Lost and Found in Johannesburg: A Memoir

Mark Gevisser. Farrar, Straus and Giroux, $27 (352p) ISBN 978-0-374-1-76761
Playing a game called Dispatcher as a child in apartheid-era Johannesburg, journalist and writer Gevisser (A Legacy of Liberation: Thabo Mbeki and the Future of the South African Dream) became fascinated by maps and what they both revealed and disguised. Poring over Holmden's Register of Johannesburg, the city's official street guide, it eventually dawned on him that entire black townships were simply blocked out, as if they didn't exist; and indeed, until 1976 and the first uprising in Soweto, most white South Africans denied their existence. In this finely calibrated memoir of his dawning political consciousness, Gevisser (born in 1964) tracks his hometown's evolution from a mining camp to the "Manhattan of Africa." A magnet for economic refugees, the bulk of Johannesburg's workforce—mainly blacks and Indians—were hidden from citywide thoroughfares and largely excluded from photographs (such as the servants Gevisser's family employed to care for the children and house.) Gevisser cleverly applies the trope of "boundaries" to the segregation and eventual strangulation of Jewish enclaves in the author's ancestral Lithuania, as well as the closeted and shunted homosexual underworld to which he was drawn. "Stifled by the whiteness, the privilege of [his] childhood," the author found release and self-acceptance living in New York for seven years, a time coinciding with the collapse of apartheid. His dream of an "open city" for all people was challenged by a recent break-in at his friends' home and attack at gunpoint, underscoring the elusiveness of his city, and casting over this elegant memoir shadows of vigilance and insecurity. (Apr.)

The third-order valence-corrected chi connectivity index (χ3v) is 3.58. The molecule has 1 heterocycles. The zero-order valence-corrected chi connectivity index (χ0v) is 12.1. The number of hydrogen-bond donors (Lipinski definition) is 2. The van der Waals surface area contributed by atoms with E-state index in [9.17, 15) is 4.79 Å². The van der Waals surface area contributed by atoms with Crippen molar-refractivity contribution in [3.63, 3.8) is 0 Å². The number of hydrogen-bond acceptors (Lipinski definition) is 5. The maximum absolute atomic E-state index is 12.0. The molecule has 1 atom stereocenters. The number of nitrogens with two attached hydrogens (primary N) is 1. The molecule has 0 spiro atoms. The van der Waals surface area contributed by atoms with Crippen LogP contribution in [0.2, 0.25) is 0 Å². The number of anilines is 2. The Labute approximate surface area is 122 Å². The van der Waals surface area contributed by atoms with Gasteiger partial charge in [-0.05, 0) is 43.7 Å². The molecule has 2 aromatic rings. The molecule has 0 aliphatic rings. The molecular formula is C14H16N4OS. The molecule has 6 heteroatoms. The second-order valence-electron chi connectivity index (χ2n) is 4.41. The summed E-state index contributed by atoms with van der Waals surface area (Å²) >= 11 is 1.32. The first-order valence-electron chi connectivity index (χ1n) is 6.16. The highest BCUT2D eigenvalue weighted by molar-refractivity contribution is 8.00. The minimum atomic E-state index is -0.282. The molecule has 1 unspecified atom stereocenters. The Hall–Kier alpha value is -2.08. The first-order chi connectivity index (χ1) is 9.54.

Reviewed on: 04/14/2014
Release date: 04/15/2014
Genre: Nonfiction
Open Ebook - 352 pages - 978-1-4299-4774-9
Ebook - 334 pages - 978-1-86842-589-1
Paperback - 352 pages - 978-0-374-53502-5
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